A critically endangered species for dinner

Director´s view

Miroslav Bobek  |  06. 06. 2020


It was before “corona”. While on holiday in Palolem, in the Indian state of Goa, we went for a walk along the beach after dinner. Fish and seafood vendors had set up simple stalls. I photographed some northern red snappers and several barracudas, and then I was surprised to see that two sharks barely forty centimetres long lay on one of the trays.

Photo: Shutterstock Photo: Shutterstock

I’ve been sensitive to the plight of sharks for some time now. I can still vividly picture an infographic with several human silhouettes and 11,416 shark icons below them. The explanatory note then states that this is the number of human shark attack victims per year compared to the number of sharks killed by humans in a single hour. After ruling the seas and oceans for nearly 450 million years, it is no wonder that the bell is tolling for sharks.

I identified that particular pair of sharks as milk sharks, which, fortunately so far, are not very rare. However, the beach vendors offered many more small sharks of various species. Among them was this hammerhead.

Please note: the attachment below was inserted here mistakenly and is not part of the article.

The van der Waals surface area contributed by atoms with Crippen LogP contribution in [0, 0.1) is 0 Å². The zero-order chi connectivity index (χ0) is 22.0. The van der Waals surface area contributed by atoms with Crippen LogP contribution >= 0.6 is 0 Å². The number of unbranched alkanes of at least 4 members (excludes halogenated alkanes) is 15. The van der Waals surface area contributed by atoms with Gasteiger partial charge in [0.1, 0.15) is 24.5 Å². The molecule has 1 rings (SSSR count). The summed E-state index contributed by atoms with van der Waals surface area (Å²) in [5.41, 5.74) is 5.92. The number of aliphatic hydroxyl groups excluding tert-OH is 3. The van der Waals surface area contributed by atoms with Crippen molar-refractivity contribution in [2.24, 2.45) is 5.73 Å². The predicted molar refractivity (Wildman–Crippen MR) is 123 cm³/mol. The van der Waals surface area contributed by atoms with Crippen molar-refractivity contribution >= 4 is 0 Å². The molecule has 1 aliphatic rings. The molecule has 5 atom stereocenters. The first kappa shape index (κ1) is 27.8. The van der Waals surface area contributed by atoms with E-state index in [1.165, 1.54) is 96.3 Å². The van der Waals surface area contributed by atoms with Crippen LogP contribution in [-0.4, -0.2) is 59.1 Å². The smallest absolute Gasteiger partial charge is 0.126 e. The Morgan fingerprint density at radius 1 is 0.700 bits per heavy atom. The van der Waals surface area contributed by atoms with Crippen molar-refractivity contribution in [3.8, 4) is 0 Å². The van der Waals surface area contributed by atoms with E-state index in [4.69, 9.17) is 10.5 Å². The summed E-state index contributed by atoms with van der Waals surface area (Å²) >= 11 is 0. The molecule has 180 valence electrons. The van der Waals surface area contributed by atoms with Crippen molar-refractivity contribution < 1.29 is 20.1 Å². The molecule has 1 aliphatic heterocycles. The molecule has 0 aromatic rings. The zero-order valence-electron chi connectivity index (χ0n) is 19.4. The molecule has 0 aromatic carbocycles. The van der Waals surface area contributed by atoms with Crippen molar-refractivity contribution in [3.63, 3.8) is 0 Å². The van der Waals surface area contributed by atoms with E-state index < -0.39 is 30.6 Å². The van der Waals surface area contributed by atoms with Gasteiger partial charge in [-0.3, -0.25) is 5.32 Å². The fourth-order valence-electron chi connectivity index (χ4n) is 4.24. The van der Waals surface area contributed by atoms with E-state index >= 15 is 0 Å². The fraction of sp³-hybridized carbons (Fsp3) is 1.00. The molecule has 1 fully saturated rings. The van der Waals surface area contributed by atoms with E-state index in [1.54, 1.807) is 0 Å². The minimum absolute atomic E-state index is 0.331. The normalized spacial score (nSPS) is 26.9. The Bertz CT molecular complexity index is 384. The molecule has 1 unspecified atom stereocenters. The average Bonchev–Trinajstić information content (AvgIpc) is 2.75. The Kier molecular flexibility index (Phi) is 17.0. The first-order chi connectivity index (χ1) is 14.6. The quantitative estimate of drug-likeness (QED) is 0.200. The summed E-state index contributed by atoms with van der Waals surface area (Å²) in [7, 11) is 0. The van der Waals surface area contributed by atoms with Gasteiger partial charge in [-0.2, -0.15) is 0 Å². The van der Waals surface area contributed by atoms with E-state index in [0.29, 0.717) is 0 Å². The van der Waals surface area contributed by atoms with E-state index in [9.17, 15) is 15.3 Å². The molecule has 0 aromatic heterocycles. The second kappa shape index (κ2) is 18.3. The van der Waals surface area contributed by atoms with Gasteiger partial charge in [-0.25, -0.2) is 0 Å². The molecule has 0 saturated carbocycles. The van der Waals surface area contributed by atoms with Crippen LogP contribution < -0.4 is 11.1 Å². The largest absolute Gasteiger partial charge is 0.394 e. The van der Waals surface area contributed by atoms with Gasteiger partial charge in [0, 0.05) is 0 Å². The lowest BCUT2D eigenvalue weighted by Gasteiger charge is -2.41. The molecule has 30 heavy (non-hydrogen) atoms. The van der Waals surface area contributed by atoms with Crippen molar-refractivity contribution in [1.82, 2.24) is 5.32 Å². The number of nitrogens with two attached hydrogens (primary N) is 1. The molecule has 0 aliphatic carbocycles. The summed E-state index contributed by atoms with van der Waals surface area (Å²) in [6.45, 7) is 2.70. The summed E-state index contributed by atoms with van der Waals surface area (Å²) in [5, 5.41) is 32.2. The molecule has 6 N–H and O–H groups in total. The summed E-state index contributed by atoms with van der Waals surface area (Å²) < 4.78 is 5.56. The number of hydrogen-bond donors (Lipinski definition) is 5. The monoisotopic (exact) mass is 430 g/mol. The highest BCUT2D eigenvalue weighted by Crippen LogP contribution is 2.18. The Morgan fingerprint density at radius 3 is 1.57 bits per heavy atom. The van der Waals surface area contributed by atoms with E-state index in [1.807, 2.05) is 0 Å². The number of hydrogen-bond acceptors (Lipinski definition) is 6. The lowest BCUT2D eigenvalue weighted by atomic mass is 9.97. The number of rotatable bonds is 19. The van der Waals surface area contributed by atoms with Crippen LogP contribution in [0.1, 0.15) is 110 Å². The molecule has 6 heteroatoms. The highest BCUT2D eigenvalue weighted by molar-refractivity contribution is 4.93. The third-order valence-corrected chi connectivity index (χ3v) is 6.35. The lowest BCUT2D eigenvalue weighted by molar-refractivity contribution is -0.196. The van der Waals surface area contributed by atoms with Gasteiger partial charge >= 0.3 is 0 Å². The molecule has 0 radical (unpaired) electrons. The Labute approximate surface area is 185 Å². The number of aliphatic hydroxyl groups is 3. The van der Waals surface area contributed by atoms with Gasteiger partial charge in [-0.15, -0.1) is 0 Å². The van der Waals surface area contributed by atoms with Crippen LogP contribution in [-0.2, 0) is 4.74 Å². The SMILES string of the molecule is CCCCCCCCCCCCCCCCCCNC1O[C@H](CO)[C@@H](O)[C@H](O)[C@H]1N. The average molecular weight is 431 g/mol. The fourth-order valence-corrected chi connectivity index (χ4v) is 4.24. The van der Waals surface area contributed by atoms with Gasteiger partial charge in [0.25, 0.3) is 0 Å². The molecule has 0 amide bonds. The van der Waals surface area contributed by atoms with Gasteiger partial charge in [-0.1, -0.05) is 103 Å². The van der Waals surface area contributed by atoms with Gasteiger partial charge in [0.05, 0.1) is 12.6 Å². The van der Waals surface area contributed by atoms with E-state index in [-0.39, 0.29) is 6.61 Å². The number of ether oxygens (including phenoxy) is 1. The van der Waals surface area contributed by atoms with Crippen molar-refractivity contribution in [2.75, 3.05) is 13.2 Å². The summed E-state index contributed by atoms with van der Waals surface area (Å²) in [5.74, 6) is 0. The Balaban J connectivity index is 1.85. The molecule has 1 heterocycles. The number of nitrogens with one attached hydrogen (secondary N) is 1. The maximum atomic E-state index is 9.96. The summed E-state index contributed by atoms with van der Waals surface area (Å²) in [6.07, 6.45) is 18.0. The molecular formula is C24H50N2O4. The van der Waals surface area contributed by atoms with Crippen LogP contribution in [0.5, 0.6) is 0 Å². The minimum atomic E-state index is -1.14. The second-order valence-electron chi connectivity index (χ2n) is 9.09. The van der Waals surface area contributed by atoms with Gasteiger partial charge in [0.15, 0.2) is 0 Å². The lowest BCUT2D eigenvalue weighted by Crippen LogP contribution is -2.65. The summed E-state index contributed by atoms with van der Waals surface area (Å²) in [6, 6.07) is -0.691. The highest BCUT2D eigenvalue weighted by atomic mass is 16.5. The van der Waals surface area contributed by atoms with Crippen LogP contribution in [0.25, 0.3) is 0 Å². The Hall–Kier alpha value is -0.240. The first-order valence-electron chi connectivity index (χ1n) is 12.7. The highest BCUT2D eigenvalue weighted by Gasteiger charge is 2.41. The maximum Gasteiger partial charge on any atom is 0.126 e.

Photo: Miroslav Bobek, Prague ZooPhoto: Miroslav Bobek, Prague Zoo

It is a scalloped hammerhead, which grows to a length of over four metres and has been on the IUCN Red List of Threatened Species for many years. In 2000, it was listed in the “least concern” category, in 2007 in the “endangered” category, in 2015 the Red List’s creators stated that there was a lack of data on it, and finally two years ago it was placed in the highest category, a critically endangered species. The local vendors on the beach in Palolem offered it to us for dinner. And if that weren’t enough: over the following days, I saw several more critically endangered sharks offered by various fishmongers.

Sure, there are many more endangered species of cartilaginous and bony fish, but this hammerhead is targeted for mass fishing because of its fins, highly sought after by the Chinese, and its numbers are declining very rapidly. At the same time, however, it is also a victim of “collateral damage” during commercial and industrial fishing. In some parts of the Atlantic, its populations have reportedly declined by more than 95 % in the last 30 years. Of course, these are problems at a completely different level than stalls on a single beach.

It is the plundering of the seas and oceans, especially by industrial and illegal fishing, which is leading to a significant decline in the numbers of many species of marine organisms, that will be highlighted by the European Association of Zoos and Aquariums (EAZA) in their campaign entitled “Which Fish?”. The zoo will launch its contribution on Monday, to celebrate World Oceans Day, and during the event, we will pay full attention to sharks and other endangered fish.